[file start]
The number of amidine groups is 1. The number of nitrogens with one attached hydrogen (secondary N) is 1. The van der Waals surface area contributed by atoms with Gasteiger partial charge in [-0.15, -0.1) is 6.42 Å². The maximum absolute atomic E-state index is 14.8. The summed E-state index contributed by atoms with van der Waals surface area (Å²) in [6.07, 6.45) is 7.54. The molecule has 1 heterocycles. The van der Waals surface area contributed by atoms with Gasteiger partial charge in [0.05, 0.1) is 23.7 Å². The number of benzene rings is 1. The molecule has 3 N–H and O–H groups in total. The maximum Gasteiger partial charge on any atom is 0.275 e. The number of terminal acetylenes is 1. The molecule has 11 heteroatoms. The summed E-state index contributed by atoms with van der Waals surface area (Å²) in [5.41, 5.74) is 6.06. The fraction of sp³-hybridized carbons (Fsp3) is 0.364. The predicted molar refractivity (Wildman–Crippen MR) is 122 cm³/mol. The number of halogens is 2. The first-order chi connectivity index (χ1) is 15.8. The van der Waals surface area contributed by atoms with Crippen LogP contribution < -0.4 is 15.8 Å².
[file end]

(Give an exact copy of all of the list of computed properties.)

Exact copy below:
The number of amidine groups is 1. The number of nitrogens with one attached hydrogen (secondary N) is 1. The van der Waals surface area contributed by atoms with Gasteiger partial charge in [-0.15, -0.1) is 6.42 Å². The maximum absolute atomic E-state index is 14.8. The summed E-state index contributed by atoms with van der Waals surface area (Å²) in [6.07, 6.45) is 7.54. The molecule has 1 heterocycles. The van der Waals surface area contributed by atoms with Gasteiger partial charge in [0.05, 0.1) is 23.7 Å². The number of benzene rings is 1. The molecule has 3 N–H and O–H groups in total. The maximum Gasteiger partial charge on any atom is 0.275 e. The number of terminal acetylenes is 1. The molecule has 11 heteroatoms. The summed E-state index contributed by atoms with van der Waals surface area (Å²) in [5.41, 5.74) is 6.06. The fraction of sp³-hybridized carbons (Fsp3) is 0.364. The predicted molar refractivity (Wildman–Crippen MR) is 122 cm³/mol. The number of halogens is 2. The first-order chi connectivity index (χ1) is 15.8. The van der Waals surface area contributed by atoms with Crippen LogP contribution < -0.4 is 15.8 Å².